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Delhi to Hurriyat: Bon voyage but mind your label

New Delhi/Islamabad, May 24: India has no problem if Hurriyat leaders board the peace bus from Srinagar to Muzaffarabad “as individuals”.

Delhi’s stand came on a day a Pakistani newspaper published an interview with Pervez Musharraf where the President said he felt that the All-Party Hurriyat Conference, whose leaders Islamabad yesterday invited for a visit next month, was the “true representative” of Kashmiris.

“We feel that there has to be a trilateral arrangement where Kashmiris become part of the dialogue process,” Musharraf told the paper.

Musharraf also talked of a “breakthrough” as Prime Minister Manmohan Singh “has allowed” the Hurriyat leaders “to travel to Pakistan”.

India does not consider the separatist alliance, which stayed away from the Kashmir polls, a true representative of Kashmiris.

This is precisely why Delhi has made clear that it has no objection if the Hurriyat leaders travel on the Srinagar-Muzaffarabad bus “as individuals”.

“The Pakistan President saw for himself the differences that persist within the Hurriyat,” a senior official in the foreign ministry said, referring to the separate meetings he held with Hurriyat leaders during his visit to Delhi last month.

“But if he is willing to treat them as the sole representatives of the Kashmiris, then best of luck to him. We don’t necessarily have to agree with him.”

The moderate faction of the Hurriyat said its executive council would meet tomorrow to discuss the invitation.

Shabir Ahmad Shah, whose Jammu Kashmir Democratic Freedom Party was suspended from the Hurriyat nine years ago, said he had accepted the invitation.

Musharraf, who till recently had refused to set any deadline for a solution on Kashmir, today said he wanted the dispute to be sorted out within the next 12 months.

“If we move forward, which we can, if we have the courage, I am very sure this (Kashmir) whole issue can be put behind in 12 months,” Musharraf said in the interview.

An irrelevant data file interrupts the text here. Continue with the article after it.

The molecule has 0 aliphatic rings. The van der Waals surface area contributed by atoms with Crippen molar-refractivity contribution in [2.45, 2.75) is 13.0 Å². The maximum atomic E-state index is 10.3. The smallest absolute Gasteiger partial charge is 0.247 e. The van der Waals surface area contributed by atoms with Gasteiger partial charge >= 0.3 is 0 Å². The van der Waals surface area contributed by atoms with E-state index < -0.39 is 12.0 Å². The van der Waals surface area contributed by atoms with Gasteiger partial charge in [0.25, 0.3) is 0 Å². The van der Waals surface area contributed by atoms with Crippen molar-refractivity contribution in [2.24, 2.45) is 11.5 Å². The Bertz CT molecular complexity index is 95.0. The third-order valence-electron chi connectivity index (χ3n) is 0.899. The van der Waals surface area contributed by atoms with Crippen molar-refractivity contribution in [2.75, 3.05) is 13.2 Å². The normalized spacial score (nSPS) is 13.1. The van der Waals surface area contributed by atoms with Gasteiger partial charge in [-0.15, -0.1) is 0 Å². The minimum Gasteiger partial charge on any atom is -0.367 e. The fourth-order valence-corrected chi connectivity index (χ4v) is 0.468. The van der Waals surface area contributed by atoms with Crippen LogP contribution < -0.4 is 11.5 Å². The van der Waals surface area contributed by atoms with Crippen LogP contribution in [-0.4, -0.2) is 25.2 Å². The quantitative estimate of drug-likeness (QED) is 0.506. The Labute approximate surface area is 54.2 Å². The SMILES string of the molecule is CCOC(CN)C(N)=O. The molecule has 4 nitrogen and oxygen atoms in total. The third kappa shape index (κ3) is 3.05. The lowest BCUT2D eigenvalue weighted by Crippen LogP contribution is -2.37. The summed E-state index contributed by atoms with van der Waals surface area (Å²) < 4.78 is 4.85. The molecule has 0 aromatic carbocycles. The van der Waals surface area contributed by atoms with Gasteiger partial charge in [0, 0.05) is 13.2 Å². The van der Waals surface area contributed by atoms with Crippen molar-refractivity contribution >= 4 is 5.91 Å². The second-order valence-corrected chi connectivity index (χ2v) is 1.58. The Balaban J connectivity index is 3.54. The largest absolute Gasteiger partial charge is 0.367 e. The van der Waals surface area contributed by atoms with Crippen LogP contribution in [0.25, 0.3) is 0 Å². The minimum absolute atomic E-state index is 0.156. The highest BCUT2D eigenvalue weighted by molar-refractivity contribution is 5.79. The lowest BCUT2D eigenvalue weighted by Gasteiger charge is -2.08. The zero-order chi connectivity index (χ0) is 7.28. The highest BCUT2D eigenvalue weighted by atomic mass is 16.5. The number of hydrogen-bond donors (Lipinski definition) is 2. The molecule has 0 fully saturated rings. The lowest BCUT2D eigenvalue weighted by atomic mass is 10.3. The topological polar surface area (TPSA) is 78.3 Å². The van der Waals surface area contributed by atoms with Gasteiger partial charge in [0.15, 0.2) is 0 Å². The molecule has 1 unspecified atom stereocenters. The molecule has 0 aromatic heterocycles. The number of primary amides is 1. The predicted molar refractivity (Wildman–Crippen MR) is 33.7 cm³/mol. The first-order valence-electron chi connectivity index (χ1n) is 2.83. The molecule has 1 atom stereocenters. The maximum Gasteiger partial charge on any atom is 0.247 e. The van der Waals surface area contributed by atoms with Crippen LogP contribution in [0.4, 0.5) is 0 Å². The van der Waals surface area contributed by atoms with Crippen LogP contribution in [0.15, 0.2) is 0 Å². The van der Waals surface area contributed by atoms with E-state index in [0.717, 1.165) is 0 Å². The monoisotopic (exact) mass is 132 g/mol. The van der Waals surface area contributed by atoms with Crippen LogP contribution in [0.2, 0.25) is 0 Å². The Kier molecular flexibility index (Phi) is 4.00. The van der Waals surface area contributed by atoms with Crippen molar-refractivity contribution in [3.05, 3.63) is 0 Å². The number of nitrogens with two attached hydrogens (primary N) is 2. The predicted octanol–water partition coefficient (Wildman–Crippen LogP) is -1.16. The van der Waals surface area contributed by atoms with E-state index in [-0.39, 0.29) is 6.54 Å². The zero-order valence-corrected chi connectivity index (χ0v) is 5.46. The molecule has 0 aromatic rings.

“My only hope is Prime Minister Manmohan Singh stays and is allowed to move forward,” the President said.

“I am very glad to say that my interaction with BJP leaders, (L.K.) Advani and (Atal Bihari) Vajpayee, has been very good,” he said.

“The only thing that I said was please don’t oppose it because you are in the Opposition,” he added and pointed out that the Left parties, which support the ruling coalition, were also on board the peace process.

Musharraf said if the two countries fail to reach an agreement within their (Singh and his) tenure, there will be no guarantee that the next leaders would be “equally accommodating” with the same “understanding and perspective”.

“Manmohan Singh and I should seize the moment, but if we fail, the situation could revert to deadlock again,” he said.

Musharraf also suggested an “international guarantee” to any possible deal.

“I haven’t thought of this point, but may be the peace process should be guaranteed by the international community,” he told the Daily Times.

The general said it was a “new thing” he was saying but added that it would not be inappropriate if the negotiations between the two countries could be backed up by a third country or countries.

“I think if we reach an agreement there should be something other than just bilateral guarantees,” he added.

However, he did not explain what had prompted him to seek the involvement of the international community almost 15 months after the peace process commenced.

On the face of it, South Block, the seat of India’s foreign ministry, sees the new proposal as one more attempt on Pakistan’s part to involve a “third party” on a bilateral issue. India has, in the past, rejected any move to involve an outsider on Kashmir.

It is likely to be India’s position once again, if and when the proposal is formally put forward by the Pakistani leader.

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